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Call of Duty: Elite explained

Career, Connect, Compete and Improve.

Call of Duty: Elite is a new Activision service that expands the multiplayer side of gargantuan first-person shooter series.

Elite, developed by newly formed studio Beachhead, has been built from the ground up over the past two years to change how players "do" multiplayer, Activision said at a press event earlier this month.

Elite is integrated into last year's gargantuan success Black Ops and will integrate into future Call of Duty games, including Modern Warfare 3. It's set for launch with MW3 this November on PC, PlayStation 3 and Xbox 360.

Activision has a four screens "philosophy" for Elite: web, TV, mobile applications, and within the game interface.

20 million people play Call of Duty every month, seven million every day. Elite aims to connect those players and help them socialise inside and outside of games.

Elite, which provides a single profile that unites the community and evolves with the release of each Call of Duty game, includes four tabs: career, connect, compete and improve.

Career provides a career summary, with winning percentages, recent matches, customs classes, personal bests, weapon performances and screesnhots. There's also a heatmap of a recent map, with a timeline detailing every kill or death in a match, where it occurred, and which weapons were involved.

You can search for other player and see their stats – click on TRACK to keep a close eye, and then compare allows you to compare stats: most kills, longest killstreak and headshots.

Connect allows you to connect to groups. It outlines a collection of people who share an interest, such as photography. You can view stats for the group, group leaderboards, and group comments. This reminds us of a group in photo site Flickr.

The Theatre feature includes the current staff pic for best user-generated content, with a YouTube video of various cool gubbins. It curates the very best of content, but also offers most viewed, most liked, or videos you're tagged in.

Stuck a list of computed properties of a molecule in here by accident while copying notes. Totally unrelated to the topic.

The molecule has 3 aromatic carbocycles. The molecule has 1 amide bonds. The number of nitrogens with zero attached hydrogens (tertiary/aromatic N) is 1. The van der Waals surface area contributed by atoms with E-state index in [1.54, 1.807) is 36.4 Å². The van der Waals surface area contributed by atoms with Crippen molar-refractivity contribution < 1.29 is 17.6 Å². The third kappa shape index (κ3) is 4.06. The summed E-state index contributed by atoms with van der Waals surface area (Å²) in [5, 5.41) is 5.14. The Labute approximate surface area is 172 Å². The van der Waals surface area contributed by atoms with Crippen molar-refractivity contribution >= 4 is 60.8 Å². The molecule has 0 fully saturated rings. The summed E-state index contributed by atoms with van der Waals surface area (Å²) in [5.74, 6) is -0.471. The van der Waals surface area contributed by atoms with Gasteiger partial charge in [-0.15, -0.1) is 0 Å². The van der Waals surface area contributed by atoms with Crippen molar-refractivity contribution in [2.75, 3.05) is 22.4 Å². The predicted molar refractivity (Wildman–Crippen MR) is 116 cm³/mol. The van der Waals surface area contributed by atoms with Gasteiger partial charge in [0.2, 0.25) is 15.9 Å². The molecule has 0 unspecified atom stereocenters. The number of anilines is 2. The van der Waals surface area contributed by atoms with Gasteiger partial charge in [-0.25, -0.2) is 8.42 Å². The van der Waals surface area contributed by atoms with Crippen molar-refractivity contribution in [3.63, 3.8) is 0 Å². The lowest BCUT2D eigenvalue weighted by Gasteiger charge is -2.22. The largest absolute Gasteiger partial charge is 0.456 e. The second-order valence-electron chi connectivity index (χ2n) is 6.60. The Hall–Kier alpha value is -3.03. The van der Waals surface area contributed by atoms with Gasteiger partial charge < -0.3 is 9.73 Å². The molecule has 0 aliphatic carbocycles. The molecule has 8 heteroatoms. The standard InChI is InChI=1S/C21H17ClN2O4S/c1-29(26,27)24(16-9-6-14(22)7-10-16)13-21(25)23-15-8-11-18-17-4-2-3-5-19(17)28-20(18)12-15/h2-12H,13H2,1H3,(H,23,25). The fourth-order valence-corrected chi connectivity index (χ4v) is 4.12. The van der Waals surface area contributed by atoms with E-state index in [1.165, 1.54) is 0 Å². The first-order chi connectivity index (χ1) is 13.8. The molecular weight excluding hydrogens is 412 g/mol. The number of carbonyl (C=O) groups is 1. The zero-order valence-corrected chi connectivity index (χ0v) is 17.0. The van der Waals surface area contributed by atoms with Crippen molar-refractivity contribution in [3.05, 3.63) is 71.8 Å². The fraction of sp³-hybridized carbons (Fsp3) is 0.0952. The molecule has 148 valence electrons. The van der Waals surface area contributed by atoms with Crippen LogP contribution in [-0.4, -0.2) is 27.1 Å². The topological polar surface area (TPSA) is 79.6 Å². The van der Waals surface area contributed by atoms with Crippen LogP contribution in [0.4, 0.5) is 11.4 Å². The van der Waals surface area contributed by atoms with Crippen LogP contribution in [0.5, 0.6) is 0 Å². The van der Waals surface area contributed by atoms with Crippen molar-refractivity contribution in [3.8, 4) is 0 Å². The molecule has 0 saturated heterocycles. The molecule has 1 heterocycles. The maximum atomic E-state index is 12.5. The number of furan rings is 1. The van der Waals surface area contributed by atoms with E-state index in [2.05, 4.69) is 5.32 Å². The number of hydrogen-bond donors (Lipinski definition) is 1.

Compete grants access to all the data about a person and a game. It constantly runs events you can compete in. A calendar runs along the top of the screen; click on a day and it shows you the events, right down to screenshot contests. Events are always updated and the team will cook up new ways to engage the community. You can win badges and prizes: even an iPad.

And finally, Improve. This allows you to view all the maps from a top down perspective, seeing where objective locations are placed for different game types and where drops are. You can view each weapon in the game, get an overview and receive tips for use.

There's attachment data, and video guides from the pros. They reveal damage information and range effectiveness. Secondary weapons, attachments, perks, killstreaks and game modes are all detailed. The idea is Elite acts as an in-depth encyclopaedia of tips.

Activision vice president for digital Jamie Berger revealed how Elite will improve the Modern Warfare 3 experience.

Here, Connect will provide "robust support" for clans. More information on that will be provided later in the year. Compete provides a competition program guide not just for the individual, but group versus group, clan, inter-clan and leagues. And Improve connects players into a "collective intelligence". As an Elite member, you'll be able to leverage all community statistics and the "wisdom of the best players on any topic of the game".

So, how will Elite launch?

A number of features, such as the Career section and groups, will be free. A "premium membership" is also planned, although the features provided by this are yet to be revealed. Activision said the average player plays 170 hours per year. The Elite Premium membership, the company insisted, must match that level of value.

"It's an investment in development," said Berger. Beachhead is home to a standalone 24/7 service team. You'll also get full access to all Modern Warfare 3 downloadable content as part of the membership, including map packs.

"Call of Duty does not and will not charge for multiplayer - that's our continued commitment to the player," Berger promised. "When premium membership launches it will cost less than any comparable services online right now. We believe this is the future of connected entertainment."

A public beta is planned for the summer. Sign up at the official Call of Duty: Elite website.

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About the Author
Wesley Yin-Poole avatar

Wesley Yin-Poole


Wesley likes news, interviews, and more news. He also likes Street Fighter more than anyone can get him to shut up about it.

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